“I was one of those kids at one time,” Spitzer said. “Not everyone wants to go to a four-year school and it’s a great thing when kids can do things with their hands.”

Work has to be perfect

Precision Machine serves clients in the aerospace and timber industries, among others, and has contracted Wolf Tech for parts. They are basic pieces, but require a professional level of quality. If the product doesn’t measure up, someone from Precision Machine makes the trek around the block to the high school to explain why.

“It’s got to be perfect,” Nockerts said.

The students have to deal directly with customers, which Cochart said provides a learning moment, again, focused on those soft skills.

Abel and Nockerts are nontraditional teachers in that they have business backgrounds. Able has a degree in construction management from the University of Wisconsin-Platteville.

“They have to have skills sets that can cut across multiple disciplines,” Cochart said. “I think they have some of the most engaging classroom activities.”

About 70 of Algoma’s 250 students are in tech ed classes. Of those, 15 are in Wolf Tech, which requires after-school participation.

“My core group are sophomores right now. From that group, it’s grown,” Able said. “They talk to their friends; ‘Hey, this is cool stuff.’ I have kids who just want to be down here. They don’t even have a class.”

Students ‘actually learning’

Cochart said what they are doing requires a different approach to teaching. Abel said it may seem like chaos at times, though it’s not.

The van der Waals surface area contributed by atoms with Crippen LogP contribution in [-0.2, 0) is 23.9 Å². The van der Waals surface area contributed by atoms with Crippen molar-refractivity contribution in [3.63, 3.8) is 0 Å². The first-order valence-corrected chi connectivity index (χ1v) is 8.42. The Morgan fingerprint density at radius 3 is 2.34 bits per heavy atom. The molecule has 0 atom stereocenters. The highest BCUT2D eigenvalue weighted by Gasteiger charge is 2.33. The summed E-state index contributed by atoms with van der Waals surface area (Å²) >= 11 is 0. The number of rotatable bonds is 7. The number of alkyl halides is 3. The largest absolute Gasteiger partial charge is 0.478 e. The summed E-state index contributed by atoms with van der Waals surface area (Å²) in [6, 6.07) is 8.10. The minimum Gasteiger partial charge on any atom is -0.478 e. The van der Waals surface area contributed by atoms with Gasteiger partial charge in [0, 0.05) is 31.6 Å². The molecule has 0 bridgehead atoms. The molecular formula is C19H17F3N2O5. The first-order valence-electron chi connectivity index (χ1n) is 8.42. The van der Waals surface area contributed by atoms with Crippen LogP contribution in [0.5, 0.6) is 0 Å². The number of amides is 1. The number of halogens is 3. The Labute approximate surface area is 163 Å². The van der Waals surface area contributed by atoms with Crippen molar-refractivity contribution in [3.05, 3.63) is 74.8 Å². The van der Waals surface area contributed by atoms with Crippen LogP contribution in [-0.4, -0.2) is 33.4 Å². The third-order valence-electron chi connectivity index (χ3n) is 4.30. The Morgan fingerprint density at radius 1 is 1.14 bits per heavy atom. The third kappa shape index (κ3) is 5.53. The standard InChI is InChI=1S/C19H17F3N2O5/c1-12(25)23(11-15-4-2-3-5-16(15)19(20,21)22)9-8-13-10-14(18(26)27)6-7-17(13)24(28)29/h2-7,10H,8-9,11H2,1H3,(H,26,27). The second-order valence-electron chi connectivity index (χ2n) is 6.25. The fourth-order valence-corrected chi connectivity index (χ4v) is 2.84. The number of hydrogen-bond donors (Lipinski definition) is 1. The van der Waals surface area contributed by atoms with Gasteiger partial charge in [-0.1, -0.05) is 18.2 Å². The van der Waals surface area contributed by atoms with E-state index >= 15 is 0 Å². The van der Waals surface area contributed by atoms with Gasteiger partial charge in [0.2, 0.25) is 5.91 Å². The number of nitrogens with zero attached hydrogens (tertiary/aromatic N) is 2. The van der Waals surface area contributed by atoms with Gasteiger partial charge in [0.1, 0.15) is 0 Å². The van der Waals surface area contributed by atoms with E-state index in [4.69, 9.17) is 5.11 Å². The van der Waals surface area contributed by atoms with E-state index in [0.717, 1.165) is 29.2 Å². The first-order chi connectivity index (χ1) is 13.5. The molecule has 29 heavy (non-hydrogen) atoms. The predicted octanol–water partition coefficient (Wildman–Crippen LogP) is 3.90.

“Each student is on a different path,” Abel said. “Everybody is working at their own speed, trying something out and actually learning.”

Other teachers are getting involved as well, Abel said.

“Our core teachers are realizing how it relates and, for example, bringing the math into here,” he said. “In machining, we use a lot of trigonometry and some students can’t even pass algebra. They don’t even know they are doing it.”

Wolf Tech is one or two customers away from being self-sustaining, Cochart said.

Among its customers is Algoma Long-Term Care nursing home, for which it is providing new cabinets. Junior Kevin Sperber, 17, designed them and CTI Hospitality of Algoma manufactured the pieces.

“This is actually going to be used by people every day,” Sperber said, explaining what sets the project apart from traditional “shop.”

Sperber is interested in design or engineering as a career. He expects to attend NWTC, but is undecided about whether to get a four-year degree.

“I was a little interested my freshman year. I had no idea what I was going to go into, then I got interested in all of this,” he said.

There are immediate benefits, including college credits while still in high school.

“For the past two years, Precision Machine pretty much offered jobs to anyone on the machining side,” Able said.

The goal is for Wolf Tech to be a completely student-run business, from front office to factory floor. Getting students to run the machines has been the easy part, so far, but manufacturing includes jobs well beyond the factory floor. Abel said Wolf Tech needs accountants, salespeople and more.

“When we started this, I said we are four years out from hitting full stride,” Cochart said. “Some of our most talented kids are freshmen and sophomores. I’d love to see a kid start his own business within a business. I think it’s right there.”